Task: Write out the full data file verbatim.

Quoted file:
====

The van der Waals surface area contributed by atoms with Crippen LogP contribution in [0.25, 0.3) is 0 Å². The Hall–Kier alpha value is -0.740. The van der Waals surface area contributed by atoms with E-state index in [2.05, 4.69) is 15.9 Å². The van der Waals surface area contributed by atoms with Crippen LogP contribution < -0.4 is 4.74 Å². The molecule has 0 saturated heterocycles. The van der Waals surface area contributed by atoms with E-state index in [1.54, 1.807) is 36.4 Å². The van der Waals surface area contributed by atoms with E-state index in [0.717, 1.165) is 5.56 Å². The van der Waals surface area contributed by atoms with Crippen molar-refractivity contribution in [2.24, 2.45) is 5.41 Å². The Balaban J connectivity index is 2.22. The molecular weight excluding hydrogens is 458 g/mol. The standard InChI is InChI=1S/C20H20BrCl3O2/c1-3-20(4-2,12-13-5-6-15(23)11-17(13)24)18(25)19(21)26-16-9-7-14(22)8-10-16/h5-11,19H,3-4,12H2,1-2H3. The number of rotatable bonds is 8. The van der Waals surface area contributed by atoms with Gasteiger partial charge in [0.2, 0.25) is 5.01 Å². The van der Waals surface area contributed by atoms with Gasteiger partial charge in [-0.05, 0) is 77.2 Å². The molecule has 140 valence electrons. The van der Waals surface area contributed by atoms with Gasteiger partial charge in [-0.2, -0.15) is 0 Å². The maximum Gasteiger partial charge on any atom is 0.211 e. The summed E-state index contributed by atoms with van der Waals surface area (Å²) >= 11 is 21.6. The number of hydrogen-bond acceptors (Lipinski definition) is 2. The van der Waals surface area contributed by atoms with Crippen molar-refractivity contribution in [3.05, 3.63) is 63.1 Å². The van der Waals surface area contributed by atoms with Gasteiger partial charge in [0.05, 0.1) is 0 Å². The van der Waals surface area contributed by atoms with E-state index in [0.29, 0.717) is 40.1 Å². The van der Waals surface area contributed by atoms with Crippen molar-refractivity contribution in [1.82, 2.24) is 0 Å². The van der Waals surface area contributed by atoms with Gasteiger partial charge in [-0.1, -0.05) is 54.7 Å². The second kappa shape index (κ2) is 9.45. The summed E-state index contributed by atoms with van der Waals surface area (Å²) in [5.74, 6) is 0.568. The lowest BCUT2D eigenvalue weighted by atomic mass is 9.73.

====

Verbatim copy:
The van der Waals surface area contributed by atoms with Crippen LogP contribution in [0.25, 0.3) is 0 Å². The Hall–Kier alpha value is -0.740. The van der Waals surface area contributed by atoms with E-state index in [2.05, 4.69) is 15.9 Å². The van der Waals surface area contributed by atoms with Crippen LogP contribution < -0.4 is 4.74 Å². The molecule has 0 saturated heterocycles. The van der Waals surface area contributed by atoms with E-state index in [1.54, 1.807) is 36.4 Å². The van der Waals surface area contributed by atoms with E-state index in [0.717, 1.165) is 5.56 Å². The van der Waals surface area contributed by atoms with Crippen molar-refractivity contribution in [2.24, 2.45) is 5.41 Å². The Balaban J connectivity index is 2.22. The molecular weight excluding hydrogens is 458 g/mol. The standard InChI is InChI=1S/C20H20BrCl3O2/c1-3-20(4-2,12-13-5-6-15(23)11-17(13)24)18(25)19(21)26-16-9-7-14(22)8-10-16/h5-11,19H,3-4,12H2,1-2H3. The number of rotatable bonds is 8. The van der Waals surface area contributed by atoms with Gasteiger partial charge in [0.2, 0.25) is 5.01 Å². The van der Waals surface area contributed by atoms with Gasteiger partial charge in [-0.05, 0) is 77.2 Å². The molecule has 140 valence electrons. The van der Waals surface area contributed by atoms with Gasteiger partial charge in [-0.2, -0.15) is 0 Å². The maximum Gasteiger partial charge on any atom is 0.211 e. The summed E-state index contributed by atoms with van der Waals surface area (Å²) >= 11 is 21.6. The number of hydrogen-bond acceptors (Lipinski definition) is 2. The van der Waals surface area contributed by atoms with Crippen molar-refractivity contribution in [3.05, 3.63) is 63.1 Å². The van der Waals surface area contributed by atoms with Gasteiger partial charge in [0.05, 0.1) is 0 Å². The van der Waals surface area contributed by atoms with E-state index in [0.29, 0.717) is 40.1 Å². The van der Waals surface area contributed by atoms with Crippen molar-refractivity contribution in [1.82, 2.24) is 0 Å². The van der Waals surface area contributed by atoms with Gasteiger partial charge in [-0.1, -0.05) is 54.7 Å². The second kappa shape index (κ2) is 9.45. The summed E-state index contributed by atoms with van der Waals surface area (Å²) in [5.74, 6) is 0.568. The lowest BCUT2D eigenvalue weighted by atomic mass is 9.73.